Hello from North Central WV......my Aunt was raised in N. Ridgeville, and my late neighbor taught school there. My aunt now lives in Grafton, and I visit on occasion, but not like in years past....my grandparents moved there years ago...but they have now both passed. Such a nice topic...I will post about my town as a new post.

  18. #43
    Senior Member Moon Holiday's Avatar
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    My town is 22.4 square miles and is nestled along the Connecticut River and part of the Gardner Mountains. We have a population of 843. There are no stores in our town (that means no gas stations, no convenience stores, no coffee shops, no pizza shops... nothing). The largest business in town is Pete and Gerry's Organic Eggs, where my husband is the marketing manager. We live in the center of town... a few doors down from the Town Hall, the Post Office, church and the Library.
    The little yellow crescent shape on the map is our town.

    Monroe, NH
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  19. #44
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    I don't really have a town to call my own..since my DH's job closed down 7 yrs ago we've moved several times..Right now we live in Clovis,NM it has a college and military base. I'd call it a small city.

  20. #45
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    I used to live in Terrebonne Qc, in a old stone house built in 1782, ten acres of land, 4 horses, a cow, chickens, geese,ducks, rabbits dogs and cats for 35 years. 8 years ago we moved in Lasalle, (montreal is at the next street corner) in a condo on the second floor. IF i look outside from my kitchen, I' m facing one of the biggest shopping mall. I do not need a car anymore, the bus stop is right at the door and the subway station is a 5 minutes walk, My husband had to have dialysis that is why we moved in the city. It is a very ethnic surrounding,Black, Chinese, Arabic, bilingual French and English.

  21. #46
    Super Member damaquilts's Avatar
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    Can't say I have a home town. Right now I am in VA but I really liked Fairburn GA. Small town, knew a lot of people. It has a small business district and it was growing for awhile. Then the housing market crashed. It is about 20 minutes south and slightly west of the Atlanta airport. Not a crowded as the north side of Atlanta.
    I would love to move back if I could just find a place I could afford.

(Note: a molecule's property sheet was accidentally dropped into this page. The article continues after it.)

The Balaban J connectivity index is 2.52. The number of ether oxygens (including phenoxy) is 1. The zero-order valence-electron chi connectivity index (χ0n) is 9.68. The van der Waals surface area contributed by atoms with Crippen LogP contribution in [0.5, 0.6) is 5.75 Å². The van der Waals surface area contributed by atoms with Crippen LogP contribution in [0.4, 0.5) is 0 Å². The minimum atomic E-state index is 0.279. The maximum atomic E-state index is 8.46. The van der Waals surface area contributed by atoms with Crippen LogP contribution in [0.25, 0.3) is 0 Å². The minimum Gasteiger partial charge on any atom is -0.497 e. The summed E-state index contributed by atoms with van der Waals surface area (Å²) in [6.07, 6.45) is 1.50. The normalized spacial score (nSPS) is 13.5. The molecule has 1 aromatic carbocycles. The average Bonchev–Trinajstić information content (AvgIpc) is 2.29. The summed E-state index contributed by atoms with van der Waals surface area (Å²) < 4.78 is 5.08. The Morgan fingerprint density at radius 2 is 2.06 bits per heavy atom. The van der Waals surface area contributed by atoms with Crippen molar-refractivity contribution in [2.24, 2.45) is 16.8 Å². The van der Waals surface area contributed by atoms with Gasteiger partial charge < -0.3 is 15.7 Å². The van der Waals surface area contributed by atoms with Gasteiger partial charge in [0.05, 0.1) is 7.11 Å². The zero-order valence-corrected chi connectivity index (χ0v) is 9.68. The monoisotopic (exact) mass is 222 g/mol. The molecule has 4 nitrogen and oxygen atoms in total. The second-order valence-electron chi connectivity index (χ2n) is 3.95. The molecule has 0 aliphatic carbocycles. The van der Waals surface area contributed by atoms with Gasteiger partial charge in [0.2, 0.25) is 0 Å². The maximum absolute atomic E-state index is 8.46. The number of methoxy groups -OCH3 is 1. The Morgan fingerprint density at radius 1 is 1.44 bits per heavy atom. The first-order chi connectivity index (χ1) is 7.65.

I want a place with room around me. Not with neighbors who can look over your fence from their deck.

  22. #47
    Super Member Becky Crafts's Avatar
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    We moved from NH/MA to central Florida for the warmth & lack of the white stuff. Not sure what to call our area..not in the city, yet not really suburbs either. Everything we need is within 10 miles, people are wonderful! We all help each other. Two grocery stores next door, big mall with large JoAnn's & about anything else you'd want behind us. Town center is historic and beautiful. Definitely the hub with Farmers Mkt & even a museum. The weather as well as the medical facilities are top notch and we're about 20 minutes from Disney & Universal. Been here almost 12 yrs & love it!

  23. #48
    Super Member sewwhat85's Avatar
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    warsaw mo used to be a booming lake town lot of tourist in the summer every year less and less in the down town

  24. #49
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    We're outside a small village that started dying after WWII and no one has had the courage to bulldoze it. We have 3 small churches, 1 school, 1 postoffice. Everyone who lives here seems to have been born here except for a few who decided it was in commuting distance to Dallas -1 1/2 hrs. We regularly have drug busts, lots of meth labs, etc. Used to be a small farming commumity - now a few larger ranches. We choose it for its location between the medical centers of Dallas and Houston, thinking the people would be friendly like other places. Wrong. Very Clannish, very red-neck- very few collage educated, hard to find a subject to talk about if you don't talk Nascar, horses, weather or politics. We've become hermits. Closest grocery is 25 miles. This is not the rural bucolic America of our Dream Life.

  25. #50
    Power Poster Homespun's Avatar
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    Cowan is small-3 home run quickie markets with gasoline--post office--4 restaurants--antique store--insurance office--artisan depot--railroad museum--small library--bed and breakfast in old hotel--overstock grocery store--trains run through about every 30 minutes--around 2100 people--I love living here.